·         Air Traffic Control (ATC) Enhancement and Financing which holds funds in trust on behalf of the Air Traffic Control organizations in various countries;

·         the IATA Currency Clearance Services (ICCS), whose funds are held in trust on behalf of members for international currency trading; and

·         the funds related to the IATA Settlement Systems.

 

The following amounts are included in receivables and payables in respect of these activities:

 

    

1999

 

1998

 

Receivable

$

Payable

$

 

Receivable

$

Payable

$

Clearing House Members

15,880

42,090

 

13,801

48,280

Air Traffic Control

1,926

53,266

 

2,708

37,347

IATA Currency Clearance Services

-

22,823

 

-

24,406

IATA Settlement Systems

177,140

537,055

 

69,074

714,388

 

5.           Fixed assets, net

 

                                                                               1999                                             1998      

                                                                        Accumulated

                                                                         Depreciation

                                                                                and                 Net Book            Net Book

                                                     Cost            Amortization                Value                  Value           

                                                        $                        $                         $                         $

 

 

Building                                         37,972                  7,666                30,306                31,060

Furniture and fixtures                     9,637                  7,261                  2,376                  3,166

Equipment                                    15,754                13,147                  2,607                  2,531

Leasehold improvements              9,742                  1,891                  7,851                  7,564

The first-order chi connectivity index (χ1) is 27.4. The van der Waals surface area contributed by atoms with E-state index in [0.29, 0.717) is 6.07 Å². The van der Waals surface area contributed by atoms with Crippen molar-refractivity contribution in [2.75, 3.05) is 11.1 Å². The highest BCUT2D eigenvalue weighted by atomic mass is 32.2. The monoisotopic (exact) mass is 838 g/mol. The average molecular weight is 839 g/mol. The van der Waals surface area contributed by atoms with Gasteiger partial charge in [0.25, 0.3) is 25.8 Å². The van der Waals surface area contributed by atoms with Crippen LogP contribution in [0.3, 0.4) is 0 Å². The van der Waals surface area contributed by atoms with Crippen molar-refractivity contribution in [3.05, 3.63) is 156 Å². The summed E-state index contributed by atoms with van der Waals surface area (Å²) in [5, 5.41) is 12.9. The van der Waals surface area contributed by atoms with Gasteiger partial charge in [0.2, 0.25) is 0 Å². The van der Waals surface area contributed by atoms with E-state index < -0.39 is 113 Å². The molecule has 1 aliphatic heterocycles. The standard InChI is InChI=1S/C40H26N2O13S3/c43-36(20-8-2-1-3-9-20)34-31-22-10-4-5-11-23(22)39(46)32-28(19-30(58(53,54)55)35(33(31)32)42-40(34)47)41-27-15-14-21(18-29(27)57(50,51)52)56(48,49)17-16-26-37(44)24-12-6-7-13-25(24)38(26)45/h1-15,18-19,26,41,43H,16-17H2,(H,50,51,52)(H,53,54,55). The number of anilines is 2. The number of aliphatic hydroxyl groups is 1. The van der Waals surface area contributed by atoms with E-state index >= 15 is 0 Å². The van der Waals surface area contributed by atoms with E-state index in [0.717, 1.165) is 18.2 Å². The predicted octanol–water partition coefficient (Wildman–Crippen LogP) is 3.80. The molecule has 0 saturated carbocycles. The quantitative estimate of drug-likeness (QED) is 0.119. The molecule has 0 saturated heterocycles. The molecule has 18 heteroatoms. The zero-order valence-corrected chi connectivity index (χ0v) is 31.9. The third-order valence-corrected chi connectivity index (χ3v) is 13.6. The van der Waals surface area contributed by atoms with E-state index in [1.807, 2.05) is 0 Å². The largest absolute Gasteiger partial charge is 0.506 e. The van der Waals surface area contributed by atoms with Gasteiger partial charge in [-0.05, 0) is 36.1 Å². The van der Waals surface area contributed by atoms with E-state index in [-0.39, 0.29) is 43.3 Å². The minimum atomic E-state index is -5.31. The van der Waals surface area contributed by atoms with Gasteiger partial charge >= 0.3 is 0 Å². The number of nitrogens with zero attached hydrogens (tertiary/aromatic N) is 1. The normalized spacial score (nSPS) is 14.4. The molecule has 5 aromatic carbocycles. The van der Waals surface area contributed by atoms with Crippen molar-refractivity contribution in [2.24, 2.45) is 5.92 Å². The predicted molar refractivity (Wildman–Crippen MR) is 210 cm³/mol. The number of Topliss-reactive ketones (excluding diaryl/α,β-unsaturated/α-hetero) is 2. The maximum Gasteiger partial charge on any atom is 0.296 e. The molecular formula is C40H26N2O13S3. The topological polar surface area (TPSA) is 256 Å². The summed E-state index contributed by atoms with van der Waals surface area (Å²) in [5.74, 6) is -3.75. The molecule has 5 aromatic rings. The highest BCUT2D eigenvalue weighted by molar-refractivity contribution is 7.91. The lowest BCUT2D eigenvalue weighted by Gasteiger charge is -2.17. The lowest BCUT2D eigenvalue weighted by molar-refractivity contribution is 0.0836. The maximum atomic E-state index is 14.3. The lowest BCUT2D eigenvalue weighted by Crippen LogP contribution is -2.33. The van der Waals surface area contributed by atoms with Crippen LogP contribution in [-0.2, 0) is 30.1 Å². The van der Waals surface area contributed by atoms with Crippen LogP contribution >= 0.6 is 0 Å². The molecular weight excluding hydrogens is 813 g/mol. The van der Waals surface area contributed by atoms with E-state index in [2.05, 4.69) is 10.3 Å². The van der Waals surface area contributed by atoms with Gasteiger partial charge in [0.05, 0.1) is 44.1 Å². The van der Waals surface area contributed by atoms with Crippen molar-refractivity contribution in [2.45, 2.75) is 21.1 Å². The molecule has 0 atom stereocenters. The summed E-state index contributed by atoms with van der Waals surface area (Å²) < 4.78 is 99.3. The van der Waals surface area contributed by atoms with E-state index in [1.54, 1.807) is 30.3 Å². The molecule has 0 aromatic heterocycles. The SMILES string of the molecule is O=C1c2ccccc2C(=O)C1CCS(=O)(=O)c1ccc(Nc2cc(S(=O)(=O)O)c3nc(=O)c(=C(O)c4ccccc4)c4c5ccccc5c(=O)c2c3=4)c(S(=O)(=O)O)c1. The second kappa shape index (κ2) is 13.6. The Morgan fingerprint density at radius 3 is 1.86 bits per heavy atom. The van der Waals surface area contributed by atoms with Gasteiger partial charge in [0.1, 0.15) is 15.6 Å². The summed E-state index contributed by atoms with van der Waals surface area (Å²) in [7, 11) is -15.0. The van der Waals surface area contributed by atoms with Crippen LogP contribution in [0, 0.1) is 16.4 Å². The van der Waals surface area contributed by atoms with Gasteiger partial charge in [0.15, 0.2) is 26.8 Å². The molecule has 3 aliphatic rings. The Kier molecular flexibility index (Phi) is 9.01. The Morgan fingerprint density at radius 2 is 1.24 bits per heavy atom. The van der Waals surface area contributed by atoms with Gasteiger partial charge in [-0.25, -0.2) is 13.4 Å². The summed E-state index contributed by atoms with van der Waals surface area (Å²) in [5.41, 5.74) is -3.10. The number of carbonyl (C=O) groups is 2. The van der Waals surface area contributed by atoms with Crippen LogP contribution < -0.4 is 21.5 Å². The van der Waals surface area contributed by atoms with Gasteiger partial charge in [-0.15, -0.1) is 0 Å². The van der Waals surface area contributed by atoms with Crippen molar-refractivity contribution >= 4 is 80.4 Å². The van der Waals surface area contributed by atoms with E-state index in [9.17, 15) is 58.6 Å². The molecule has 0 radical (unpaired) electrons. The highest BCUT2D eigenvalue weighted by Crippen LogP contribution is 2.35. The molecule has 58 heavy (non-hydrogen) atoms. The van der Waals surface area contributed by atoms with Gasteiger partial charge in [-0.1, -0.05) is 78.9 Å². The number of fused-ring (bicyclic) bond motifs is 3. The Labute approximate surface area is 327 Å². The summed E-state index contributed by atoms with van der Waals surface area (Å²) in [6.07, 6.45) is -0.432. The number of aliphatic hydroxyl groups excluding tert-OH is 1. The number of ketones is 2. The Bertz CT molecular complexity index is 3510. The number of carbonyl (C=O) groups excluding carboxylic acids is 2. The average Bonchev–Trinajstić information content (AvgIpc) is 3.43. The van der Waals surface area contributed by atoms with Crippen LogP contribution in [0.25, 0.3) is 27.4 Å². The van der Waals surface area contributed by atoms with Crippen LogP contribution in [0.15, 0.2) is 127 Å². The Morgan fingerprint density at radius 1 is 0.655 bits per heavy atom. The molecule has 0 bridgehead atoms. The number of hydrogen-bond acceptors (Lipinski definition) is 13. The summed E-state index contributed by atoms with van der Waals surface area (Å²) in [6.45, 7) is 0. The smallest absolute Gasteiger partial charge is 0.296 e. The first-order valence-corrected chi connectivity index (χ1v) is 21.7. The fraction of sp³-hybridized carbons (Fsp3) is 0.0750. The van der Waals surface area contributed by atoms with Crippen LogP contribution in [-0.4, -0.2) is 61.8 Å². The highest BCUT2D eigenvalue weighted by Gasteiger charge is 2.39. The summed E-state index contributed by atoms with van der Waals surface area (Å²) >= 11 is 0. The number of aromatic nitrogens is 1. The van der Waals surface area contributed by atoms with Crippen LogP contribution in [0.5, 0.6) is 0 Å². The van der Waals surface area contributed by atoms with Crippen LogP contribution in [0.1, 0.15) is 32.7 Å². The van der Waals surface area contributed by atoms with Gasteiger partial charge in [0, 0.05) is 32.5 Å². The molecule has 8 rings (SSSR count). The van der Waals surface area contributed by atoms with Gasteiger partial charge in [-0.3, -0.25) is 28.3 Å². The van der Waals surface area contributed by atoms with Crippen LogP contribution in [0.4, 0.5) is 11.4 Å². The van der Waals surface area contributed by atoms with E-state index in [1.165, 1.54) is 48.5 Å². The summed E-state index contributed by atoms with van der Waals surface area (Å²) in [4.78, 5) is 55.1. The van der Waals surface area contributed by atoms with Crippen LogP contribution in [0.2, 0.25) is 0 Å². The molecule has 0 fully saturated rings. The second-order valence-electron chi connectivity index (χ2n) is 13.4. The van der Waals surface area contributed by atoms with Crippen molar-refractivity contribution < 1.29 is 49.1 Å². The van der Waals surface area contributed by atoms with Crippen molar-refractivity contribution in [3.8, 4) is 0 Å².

Computer software                        7,942                  6,755                  1,187                  1,132

                                                     81,047                36,720                44,327                45,453

 

Page 8 of 13


INTERNATIONAL AIR TRANSPORT ASSOCIATION

Notes to the consolidated financial statements

year ended December 31, 1999

(expressed in 000's of US Dollars)

6.           Long-term liabilities

                                                                                                          1999                  1998     

                                                                                                             $                        $

 

First rank mortgage CHF 30,047,000

      (1998: CHF 30,047,000)                                                              18,771                  21,876

Second rank mortgage CHF 6,934,000

      (1998: CHF 6,934,000)                                                                  4,332                    5,048

Unsecured loan CAD 6,620,440

      (1998: CAD 6,231,639)                                                                  4,562                    4,057

Medium term loan NLG 2,550,000                                                              -                    1,359

Capital lease obligations                                                                     1,510                    1,965

                                                                                                           29,175                  34,305